Shares in US tech hotshot Snap dropped below their IPO price for the first time as fears grew the company was overpriced now rival app Instagram has muscled in on its act.
Snap went public on March 2 at $17 per share, and by the following day had hit $29.44 – a 73% increase.
Since then, however, Snap’s share price has tumbled and is now trading at $16.99, while Morgan Stanley has downgraded its forecast.
Tech sector down
Snap’s not alone, however – the tech sector of the S&P 500 index of leading US stocks dropped 5% in just a few weeks from a 12-month high of 1177.75 on June 8 to 1115.40 on July 3, before recovering slightly to its current level of 1140.96 (July 11).
Apple’s price alone dropped 8.4% from $155.37 on June 7 to $142.27 on June 16, before recovering slightly.
So is Snap part of a broader trend, or does it have special issues? Many analysts fear the latter. Many of its best features have been adopted by Instagram, now owned by Facebook.
Time Warner deal
And while Snap has 166 million daily active users, Instagram has 250 million. Snap had issues with its Android app towards the end of 2016, which hit its overseas market.
On the plus side, it has signed a $100m deal with Time Warner to provide video content on the app, and for advertising.
Snap has also bought up French social mapping startup Zenly, which uses GPS positioning to allow users to share their locations. While Zenly will continue as a separate app, that functionality has already been imported into Snap, according to Techcrunch.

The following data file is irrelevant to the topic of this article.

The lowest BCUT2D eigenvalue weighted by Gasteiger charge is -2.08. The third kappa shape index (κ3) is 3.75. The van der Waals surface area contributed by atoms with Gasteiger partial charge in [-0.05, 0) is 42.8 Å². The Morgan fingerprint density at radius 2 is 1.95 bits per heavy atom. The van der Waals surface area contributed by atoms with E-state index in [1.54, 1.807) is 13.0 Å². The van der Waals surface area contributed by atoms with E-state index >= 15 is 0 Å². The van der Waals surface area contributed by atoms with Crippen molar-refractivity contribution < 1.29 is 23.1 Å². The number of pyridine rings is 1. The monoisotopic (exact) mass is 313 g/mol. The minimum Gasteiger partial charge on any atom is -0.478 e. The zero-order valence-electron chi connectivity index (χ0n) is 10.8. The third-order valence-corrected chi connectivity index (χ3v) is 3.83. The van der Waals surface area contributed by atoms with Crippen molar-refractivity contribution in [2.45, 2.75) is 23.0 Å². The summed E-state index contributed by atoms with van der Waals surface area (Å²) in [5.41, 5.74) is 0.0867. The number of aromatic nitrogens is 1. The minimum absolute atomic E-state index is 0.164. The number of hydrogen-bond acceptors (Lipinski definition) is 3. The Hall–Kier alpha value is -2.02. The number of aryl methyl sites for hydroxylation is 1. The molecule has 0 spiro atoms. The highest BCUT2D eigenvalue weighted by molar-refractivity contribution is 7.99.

'Sector still strong'
Laith Khalaf, senior analyst at Hargreaves Lansdown, believes the overall outlook for the tech sector is still strong.
“If you zoom out and take a wider look at things over the past five to ten years, the sector has done very well,” he said. “It’s probably a case of looking at individual companies.
“You have stuff in there like Amazon which is trading on a tremendously high multiple because it has a lot of anticipated growth built into its valuation, whereas stocks like Apple and Google are more reasonable valuations.”
He said it was difficult to say whether Snap was still overpriced. “That’s one of the challenges of investing in tech stocks, particularly ones that have very high user numbers but very little in the way of earnings visibility, in terms of monetising that user base.
“If you take a normal company you take the earnings and the price of the company and that gives you an easy way of valuing it.
“If you are talking about a company where a lot of those earnings are in the future, then you only have forecasts for those earnings to base that valuation on, and that therefore adds a large area of subjectivity.
“The idea of whether something is undervalued or overvalued really comes down to whether those earnings forecasts come home to roost, or whether they are missed or even surprise on the up-side.”
He said while investors were justified in buying into and coming tech companies such as Snap, they should be aware of the potential down-side risk.
“If investors are going for something like that, you just have to accept it’s subject to a high degree of uncertainty in terms of delivering profitability. There is no problem with that providing you have a diversified portfolio and don’t put 100% of your pension portfolio into it.”